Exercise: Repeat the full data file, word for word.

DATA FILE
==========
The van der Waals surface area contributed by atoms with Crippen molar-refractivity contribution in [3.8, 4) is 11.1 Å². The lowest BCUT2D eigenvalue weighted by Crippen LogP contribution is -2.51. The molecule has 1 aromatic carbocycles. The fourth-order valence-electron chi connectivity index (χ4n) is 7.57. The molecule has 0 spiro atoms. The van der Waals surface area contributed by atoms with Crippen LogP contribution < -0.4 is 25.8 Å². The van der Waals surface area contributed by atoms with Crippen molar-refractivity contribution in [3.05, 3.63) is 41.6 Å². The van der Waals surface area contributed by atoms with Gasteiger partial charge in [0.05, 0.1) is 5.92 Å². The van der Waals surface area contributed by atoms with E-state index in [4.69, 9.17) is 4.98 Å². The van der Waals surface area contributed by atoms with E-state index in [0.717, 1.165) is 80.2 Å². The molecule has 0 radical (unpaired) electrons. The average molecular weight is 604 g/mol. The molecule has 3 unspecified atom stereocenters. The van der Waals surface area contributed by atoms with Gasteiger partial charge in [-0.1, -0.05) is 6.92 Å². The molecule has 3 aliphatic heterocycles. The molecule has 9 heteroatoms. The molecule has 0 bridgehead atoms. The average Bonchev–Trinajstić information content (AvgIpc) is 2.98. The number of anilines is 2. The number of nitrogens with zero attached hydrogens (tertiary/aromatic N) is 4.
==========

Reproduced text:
The van der Waals surface area contributed by atoms with Crippen molar-refractivity contribution in [3.8, 4) is 11.1 Å². The lowest BCUT2D eigenvalue weighted by Crippen LogP contribution is -2.51. The molecule has 1 aromatic carbocycles. The fourth-order valence-electron chi connectivity index (χ4n) is 7.57. The molecule has 0 spiro atoms. The van der Waals surface area contributed by atoms with Crippen LogP contribution < -0.4 is 25.8 Å². The van der Waals surface area contributed by atoms with Crippen molar-refractivity contribution in [3.05, 3.63) is 41.6 Å². The van der Waals surface area contributed by atoms with Gasteiger partial charge in [0.05, 0.1) is 5.92 Å². The van der Waals surface area contributed by atoms with E-state index in [4.69, 9.17) is 4.98 Å². The van der Waals surface area contributed by atoms with E-state index in [0.717, 1.165) is 80.2 Å². The molecule has 0 radical (unpaired) electrons. The average molecular weight is 604 g/mol. The molecule has 3 unspecified atom stereocenters. The van der Waals surface area contributed by atoms with Gasteiger partial charge in [-0.1, -0.05) is 6.92 Å². The molecule has 3 aliphatic heterocycles. The molecule has 9 heteroatoms. The molecule has 0 bridgehead atoms. The average Bonchev–Trinajstić information content (AvgIpc) is 2.98. The number of anilines is 2. The number of nitrogens with zero attached hydrogens (tertiary/aromatic N) is 4.